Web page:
When Ron Johnson began working in retail, he was entering a startup field. "That's when Mickey Drexler first went to the Gap from a department store" and when "Les Wexner, of Limited fame and Victoria's Secret, invented the modern specialty store," he recalls. "That's when big box retailing started."

Johnson, who started his career on the loading dock of Mervyn’s, later went on to Target, where his idea for selling a low-priced tea kettle led the discount store to remake itself. In April, he was pushed out of JCPenney after failing to turn it around, but he had plenty of wisdom to share on May 19, when he spoke at a View From the Top event. There, the newly minted founder of the Johnson Partners investment fund revealed what three decades in retail has taught him. 

Right Answers Are Relative

Johnson learned this reading hundreds of case studies at Harvard. "We'd all read the same case, but everyone would have a different opinion," he says. "That led me to recognize, in part, that there is no one right answer to most business problems, but it will be informed by your own experience, and ultimately, your own intuition."

Don't Rely on Data 

"If you rely on data, and the data's going to drive the evidence that drives the decision, well, most companies would come up with the same approach," he says. "When you have an approach that's like a commodity, it doesn't do very well. Most of the great businesses had a spark of innovation."

Learn by Doing

When Johnson joined Mervyn's, he asked to start at the lowest level rather than in an office job. "I unloaded trucks for three months and I got really fast," he recalls. He also learned how merchandise was packaged, loaded into a trailer, stocked efficiently, and put on the floor. "I can walk through a store and see things that I wouldn't [be able to see] if I hadn't done that," he says.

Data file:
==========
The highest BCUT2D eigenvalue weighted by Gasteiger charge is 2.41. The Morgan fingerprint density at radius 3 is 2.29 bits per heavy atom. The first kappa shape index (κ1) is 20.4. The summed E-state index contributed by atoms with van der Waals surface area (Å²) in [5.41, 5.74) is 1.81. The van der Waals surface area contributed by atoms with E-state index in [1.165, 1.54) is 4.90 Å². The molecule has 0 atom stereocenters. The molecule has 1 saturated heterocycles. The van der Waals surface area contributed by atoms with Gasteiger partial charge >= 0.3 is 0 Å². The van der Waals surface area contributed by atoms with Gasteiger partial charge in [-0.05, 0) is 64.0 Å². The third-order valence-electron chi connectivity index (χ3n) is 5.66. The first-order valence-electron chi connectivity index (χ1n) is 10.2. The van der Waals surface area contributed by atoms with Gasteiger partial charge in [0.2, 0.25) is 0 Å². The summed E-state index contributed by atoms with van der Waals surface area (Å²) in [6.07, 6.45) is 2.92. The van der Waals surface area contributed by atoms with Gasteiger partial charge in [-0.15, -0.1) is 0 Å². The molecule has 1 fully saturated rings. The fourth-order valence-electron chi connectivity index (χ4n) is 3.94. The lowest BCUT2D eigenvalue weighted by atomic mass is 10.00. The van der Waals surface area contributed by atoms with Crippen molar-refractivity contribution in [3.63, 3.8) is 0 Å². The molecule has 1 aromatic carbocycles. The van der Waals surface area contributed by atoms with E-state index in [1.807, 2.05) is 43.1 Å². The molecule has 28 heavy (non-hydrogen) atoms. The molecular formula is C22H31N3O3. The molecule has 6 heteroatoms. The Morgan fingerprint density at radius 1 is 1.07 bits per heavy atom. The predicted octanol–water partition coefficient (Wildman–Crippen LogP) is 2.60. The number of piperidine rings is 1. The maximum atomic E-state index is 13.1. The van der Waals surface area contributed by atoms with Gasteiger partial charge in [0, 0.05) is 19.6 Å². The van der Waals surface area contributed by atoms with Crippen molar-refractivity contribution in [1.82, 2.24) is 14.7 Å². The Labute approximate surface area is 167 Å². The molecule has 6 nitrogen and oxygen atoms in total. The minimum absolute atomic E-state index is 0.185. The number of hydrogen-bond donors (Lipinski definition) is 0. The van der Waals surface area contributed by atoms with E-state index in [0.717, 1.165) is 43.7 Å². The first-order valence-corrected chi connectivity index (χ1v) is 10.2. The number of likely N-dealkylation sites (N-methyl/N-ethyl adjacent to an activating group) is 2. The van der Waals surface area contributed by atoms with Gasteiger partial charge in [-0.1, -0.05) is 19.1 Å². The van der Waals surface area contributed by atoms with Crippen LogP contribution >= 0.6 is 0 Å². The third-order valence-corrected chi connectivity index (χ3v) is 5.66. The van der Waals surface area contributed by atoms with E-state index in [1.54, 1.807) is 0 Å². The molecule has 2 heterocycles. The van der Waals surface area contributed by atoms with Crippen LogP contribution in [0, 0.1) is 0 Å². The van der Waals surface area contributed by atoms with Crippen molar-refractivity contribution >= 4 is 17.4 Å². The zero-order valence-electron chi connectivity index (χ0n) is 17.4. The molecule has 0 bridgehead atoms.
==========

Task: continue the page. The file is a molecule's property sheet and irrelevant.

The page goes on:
Follow Your Gut

Early on at Target, Johnson ran the home products section and traveled to Europe often. "I love things that are beautiful, that you’d find in these really high-end boutiques," he says. "But there was nothing like that in Target." At the time, merchants purchased something only to make a cheap copy. "And it hit me, why do the small expensive brands create, when the big brands with all the resources copy?" Johnson then did the unspeakable and tapped designer Michael Graves to make an affordable version of his best-selling tea kettle. Graves agreed, and the rest is retail history. 

Fight 'Reality Filters'

Designing and selling tea kettles was far removed from what Target had been doing and executives were skeptical. They bombarded him with questions like, "Why do you think our customers will like design?" Justifying innovation is hard when it's your idea, says Johnson. "Anytime you imagine something, you’re going to be stuck battling reality filters--the kind of assumptions about the business that are embedded in the company you’re at." Target eventually relented and began stocking the kettles in 1999, which gave the store more cachet. 

Don't Fear Starting Over 

Before Apple opened its first store in May 2001, Johnson was riding with Steve Jobs to a weekly planning meeting. "We’ve organized it like a retail store around products, but if Apple’s going to organize around activities like music and movies, well, the store should be organized around music and movies and things you do,'" Johnson confessed. Jobs turned to him and said, "Do you know how big a change that is? I don’t have time to redesign the store." Ten minutes later, Jobs walked into the meeting and said, "Well, Ron thinks our store is all wrong. And he’s right, so I’m going to leave now. And Ron, you work with the team and design the store." That lesson of doing things well "carried through to so many things I’ve done," recalls Johnson. "It’s not about speed to market. It’s really about doing your level best."

Own Your Mistakes

Johnson's wanted JCPenney to attract younger customers, do away with discounts, move quickly, even if that meant losing some sales in the process. Today he realizes his pace was too fast for the traditional company. "Most of the things I’d done at Apple and Target worked, and so [I thought], Well, this will work too." Unfortunately, the board, customers, employees, and shareholders weren't ready.

Know Where You Fit

In the end, Johnson knew JCPenney wasn't right for him. "It was disappointing because I really believed we would make it work, but it was a relief because the lesson I learned is I was a terrible fit for JCPenney."

This story was originally published by Stanford Business and has been republished with their permission. Follow GSB @StanfordBiz